Movie Mom

Movie Mom


Rachel Getting Married

posted by Nell Minow
A-
Lowest Recommended Age:Mature High Schooler
MPAA Rating:Rated R for language and brief sexuality
Profanity:Very strong language
Nudity/Sex:Sexual situation, crude sexual references
Alcohol/Drugs:Characters are substance abusers, much discussion of substance abuse and rehab, drinking, smoking
Violence/Scariness:Punches, tense family confrontations, car accident, reference to very sad accidental death
Diversity Issues:A strength of the movie is the portrayal of an exceptionally diverse and inclusive family
Movie Release Date:October 17, 2008
DVD Release Date:March 10, 2009

Fiction is usually very linear, just because of the limits of time. The longest epic and the thickest novel don’t have enough scope to encompass extraneous detail. In real life people can’t find parking spots and fumble for correct change, but in movies everything usually moves with aerodynamic directness except for the elements of the particular muddle the characters are facing and we are attuned to expect that when a character says he has never done something that by the end of the film he will and that when a character gets a nosebleed by the end of the film he will probably be gone. Movie stories happen in the center of the frame, but real life happens around the edges. Move stories lay things out for the audience but real life is messy. Jonathan Demme’s brilliant new film is messy the way life is messy. Its power sneaks up on you. But by the time it is over, you will find that its characters and story have become real to you in a way that a crisper style of story-telling could not convey.

Kym (Anne Hathaway) is a substance abuser who has been in and out of rehab many times. As the movie opens, she is waiting to be picked up by her father, Paul (Bill Irwin), so she can go to the wedding of her sister Rachel (“Mad Men’s” Rosemarie DeWitt).

Filmed in an intimate, documentary style with a hand-held digital camera, the weekend unfolds like a home movie. The only music we hear is the music of the wedding, as musicians rehearse and perform throughout the weekend. When Paul jokingly tells one of the groom’s cousins, a young serviceman, to stop filming everything all the time it is possible to imagine that what we are watching is the footage he has been taking. Demme takes some audacious risks, letting scenes run on much longer than we are used to. It seems out of control, even self-indulgent until it becomes clear that Demme is utterly in charge and there is not a wasted frame.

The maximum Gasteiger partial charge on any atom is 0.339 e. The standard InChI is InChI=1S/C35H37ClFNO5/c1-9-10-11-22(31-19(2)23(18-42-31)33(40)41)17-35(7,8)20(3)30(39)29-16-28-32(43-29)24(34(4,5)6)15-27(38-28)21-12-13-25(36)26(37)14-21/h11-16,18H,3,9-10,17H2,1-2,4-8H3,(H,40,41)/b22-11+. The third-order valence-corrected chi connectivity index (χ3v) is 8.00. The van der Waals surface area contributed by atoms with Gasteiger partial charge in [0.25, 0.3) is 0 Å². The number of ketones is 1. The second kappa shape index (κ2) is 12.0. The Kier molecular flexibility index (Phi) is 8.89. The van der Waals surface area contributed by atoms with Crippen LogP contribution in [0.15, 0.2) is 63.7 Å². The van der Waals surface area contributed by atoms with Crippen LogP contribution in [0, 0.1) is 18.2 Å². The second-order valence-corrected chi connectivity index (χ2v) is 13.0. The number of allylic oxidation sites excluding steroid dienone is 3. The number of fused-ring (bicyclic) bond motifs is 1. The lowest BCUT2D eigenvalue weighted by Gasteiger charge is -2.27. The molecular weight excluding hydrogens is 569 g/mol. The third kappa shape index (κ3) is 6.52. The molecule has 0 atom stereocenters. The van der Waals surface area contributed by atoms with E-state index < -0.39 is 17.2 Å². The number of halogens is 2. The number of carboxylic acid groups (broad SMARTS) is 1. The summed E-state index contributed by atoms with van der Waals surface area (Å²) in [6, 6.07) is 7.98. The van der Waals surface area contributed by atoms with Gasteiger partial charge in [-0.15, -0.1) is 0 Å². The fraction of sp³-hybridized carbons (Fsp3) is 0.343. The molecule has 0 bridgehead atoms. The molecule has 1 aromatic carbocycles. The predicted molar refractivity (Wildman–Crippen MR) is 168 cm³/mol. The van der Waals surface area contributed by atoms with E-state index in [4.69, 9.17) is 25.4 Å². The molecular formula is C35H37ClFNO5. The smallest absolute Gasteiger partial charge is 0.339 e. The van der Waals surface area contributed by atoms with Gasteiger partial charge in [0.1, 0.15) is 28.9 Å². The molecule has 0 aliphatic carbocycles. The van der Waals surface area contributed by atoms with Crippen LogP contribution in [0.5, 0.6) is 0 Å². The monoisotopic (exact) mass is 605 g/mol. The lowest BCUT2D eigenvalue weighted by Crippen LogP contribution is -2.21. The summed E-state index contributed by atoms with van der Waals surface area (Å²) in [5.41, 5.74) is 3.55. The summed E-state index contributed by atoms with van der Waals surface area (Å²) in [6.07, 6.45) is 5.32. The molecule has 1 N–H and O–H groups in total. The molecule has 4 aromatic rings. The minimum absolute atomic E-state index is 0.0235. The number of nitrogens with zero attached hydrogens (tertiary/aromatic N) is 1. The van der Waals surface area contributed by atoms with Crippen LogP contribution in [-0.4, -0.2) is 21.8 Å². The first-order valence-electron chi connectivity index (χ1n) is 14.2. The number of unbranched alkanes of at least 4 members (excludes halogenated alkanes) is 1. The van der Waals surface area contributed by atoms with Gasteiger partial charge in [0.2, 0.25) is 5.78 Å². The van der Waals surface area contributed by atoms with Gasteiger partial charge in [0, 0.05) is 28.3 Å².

Kym is defensive, hypersensitive, contrite, and very needy. She is a master of attention judo. Even in the midst of her sister’s wedding, she manages to turn the subject to herself. At the rehearsal dinner, after loving toast after toast, filled with affectionate jokes, Kym stands up and goes into a long, embarrassing speech about her need to make amends. She has impulsive sex with the best man. She displaces the maid of honor. And nothing is ever enough.

This is not another in the long series of awards-bait movies about substance abusers, going back to “The Lost Weekend” and “Come Fill the Cup,” through “28 Days” and “Clean and Sober.” Although at times it seems she is trying to grab our attention, too, Kym is not the focus of the story though at times she seems to be the manifestation of all of the rest of the family’s repressed feelings, while Paul keeps offering everyone food and pleading with them not to fight and the girls’ mother Abby (Debra Winger in a performance of controlled ferocity), superficially benign but always just out of reach. We see the scars before we hear the stories of the wounds as we meet the second spouses of Paul and Deborah and see how the family talks around certain areas.